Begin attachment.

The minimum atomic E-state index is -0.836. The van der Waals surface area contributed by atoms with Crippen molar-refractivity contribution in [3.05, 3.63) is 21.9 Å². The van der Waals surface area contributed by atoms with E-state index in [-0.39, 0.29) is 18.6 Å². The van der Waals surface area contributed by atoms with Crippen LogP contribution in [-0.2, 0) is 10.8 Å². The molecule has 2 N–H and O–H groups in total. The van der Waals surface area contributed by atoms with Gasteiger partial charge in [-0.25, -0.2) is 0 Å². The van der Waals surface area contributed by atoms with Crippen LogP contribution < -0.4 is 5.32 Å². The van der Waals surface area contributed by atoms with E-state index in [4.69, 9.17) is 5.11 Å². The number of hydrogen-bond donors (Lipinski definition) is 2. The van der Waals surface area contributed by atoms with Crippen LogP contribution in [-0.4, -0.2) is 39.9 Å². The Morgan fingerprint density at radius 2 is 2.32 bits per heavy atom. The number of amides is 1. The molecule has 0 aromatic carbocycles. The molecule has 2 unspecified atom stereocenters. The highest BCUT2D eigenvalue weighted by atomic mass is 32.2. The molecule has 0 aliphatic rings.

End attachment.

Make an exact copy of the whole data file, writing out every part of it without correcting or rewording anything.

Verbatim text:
The minimum atomic E-state index is -0.836. The van der Waals surface area contributed by atoms with Crippen molar-refractivity contribution in [3.05, 3.63) is 21.9 Å². The van der Waals surface area contributed by atoms with E-state index in [-0.39, 0.29) is 18.6 Å². The van der Waals surface area contributed by atoms with Crippen LogP contribution in [-0.2, 0) is 10.8 Å². The molecule has 2 N–H and O–H groups in total. The van der Waals surface area contributed by atoms with Gasteiger partial charge in [-0.25, -0.2) is 0 Å². The van der Waals surface area contributed by atoms with Crippen LogP contribution < -0.4 is 5.32 Å². The van der Waals surface area contributed by atoms with E-state index in [4.69, 9.17) is 5.11 Å². The number of hydrogen-bond donors (Lipinski definition) is 2. The van der Waals surface area contributed by atoms with Crippen LogP contribution in [-0.4, -0.2) is 39.9 Å². The Morgan fingerprint density at radius 2 is 2.32 bits per heavy atom. The number of amides is 1. The molecule has 0 aromatic carbocycles. The molecule has 2 unspecified atom stereocenters. The highest BCUT2D eigenvalue weighted by atomic mass is 32.2. The molecule has 0 aliphatic rings.